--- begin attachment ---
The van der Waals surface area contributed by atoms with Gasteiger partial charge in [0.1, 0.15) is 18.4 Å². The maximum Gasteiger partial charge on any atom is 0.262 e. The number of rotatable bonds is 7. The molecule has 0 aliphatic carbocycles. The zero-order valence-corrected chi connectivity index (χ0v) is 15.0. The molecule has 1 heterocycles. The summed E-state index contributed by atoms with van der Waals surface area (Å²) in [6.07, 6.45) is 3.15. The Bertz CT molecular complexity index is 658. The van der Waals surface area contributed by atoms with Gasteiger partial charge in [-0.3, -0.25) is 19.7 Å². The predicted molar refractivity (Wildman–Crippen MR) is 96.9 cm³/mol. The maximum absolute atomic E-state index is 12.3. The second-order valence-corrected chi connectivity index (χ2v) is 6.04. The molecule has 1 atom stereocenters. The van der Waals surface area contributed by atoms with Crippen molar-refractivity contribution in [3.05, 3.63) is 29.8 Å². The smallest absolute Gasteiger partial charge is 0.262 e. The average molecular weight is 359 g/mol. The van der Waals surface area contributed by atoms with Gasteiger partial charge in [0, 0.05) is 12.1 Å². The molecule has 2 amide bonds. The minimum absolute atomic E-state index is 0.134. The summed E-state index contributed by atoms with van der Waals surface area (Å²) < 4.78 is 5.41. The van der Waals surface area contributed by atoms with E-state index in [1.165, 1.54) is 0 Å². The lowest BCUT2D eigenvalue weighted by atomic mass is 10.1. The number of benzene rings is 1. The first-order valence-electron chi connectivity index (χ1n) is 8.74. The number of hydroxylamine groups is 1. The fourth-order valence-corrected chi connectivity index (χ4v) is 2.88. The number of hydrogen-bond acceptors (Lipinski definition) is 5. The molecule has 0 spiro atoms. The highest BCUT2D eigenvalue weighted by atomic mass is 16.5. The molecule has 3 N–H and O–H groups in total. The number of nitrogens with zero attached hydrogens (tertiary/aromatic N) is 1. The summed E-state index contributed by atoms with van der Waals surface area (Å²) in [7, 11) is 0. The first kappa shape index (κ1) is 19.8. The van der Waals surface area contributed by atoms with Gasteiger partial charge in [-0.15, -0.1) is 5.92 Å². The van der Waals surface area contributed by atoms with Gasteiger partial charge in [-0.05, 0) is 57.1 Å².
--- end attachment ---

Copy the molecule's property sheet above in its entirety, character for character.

The van der Waals surface area contributed by atoms with Gasteiger partial charge in [0.1, 0.15) is 18.4 Å². The maximum Gasteiger partial charge on any atom is 0.262 e. The number of rotatable bonds is 7. The molecule has 0 aliphatic carbocycles. The zero-order valence-corrected chi connectivity index (χ0v) is 15.0. The molecule has 1 heterocycles. The summed E-state index contributed by atoms with van der Waals surface area (Å²) in [6.07, 6.45) is 3.15. The Bertz CT molecular complexity index is 658. The van der Waals surface area contributed by atoms with Gasteiger partial charge in [-0.3, -0.25) is 19.7 Å². The predicted molar refractivity (Wildman–Crippen MR) is 96.9 cm³/mol. The maximum absolute atomic E-state index is 12.3. The second-order valence-corrected chi connectivity index (χ2v) is 6.04. The molecule has 1 atom stereocenters. The van der Waals surface area contributed by atoms with Crippen molar-refractivity contribution in [3.05, 3.63) is 29.8 Å². The smallest absolute Gasteiger partial charge is 0.262 e. The average molecular weight is 359 g/mol. The van der Waals surface area contributed by atoms with Gasteiger partial charge in [0, 0.05) is 12.1 Å². The molecule has 2 amide bonds. The minimum absolute atomic E-state index is 0.134. The summed E-state index contributed by atoms with van der Waals surface area (Å²) < 4.78 is 5.41. The van der Waals surface area contributed by atoms with E-state index in [1.165, 1.54) is 0 Å². The lowest BCUT2D eigenvalue weighted by atomic mass is 10.1. The number of benzene rings is 1. The first-order valence-electron chi connectivity index (χ1n) is 8.74. The number of hydroxylamine groups is 1. The fourth-order valence-corrected chi connectivity index (χ4v) is 2.88. The number of hydrogen-bond acceptors (Lipinski definition) is 5. The molecule has 0 spiro atoms. The highest BCUT2D eigenvalue weighted by atomic mass is 16.5. The molecule has 3 N–H and O–H groups in total. The number of nitrogens with zero attached hydrogens (tertiary/aromatic N) is 1. The summed E-state index contributed by atoms with van der Waals surface area (Å²) in [7, 11) is 0. The first kappa shape index (κ1) is 19.8. The van der Waals surface area contributed by atoms with Gasteiger partial charge in [-0.15, -0.1) is 5.92 Å². The van der Waals surface area contributed by atoms with Gasteiger partial charge in [-0.05, 0) is 57.1 Å².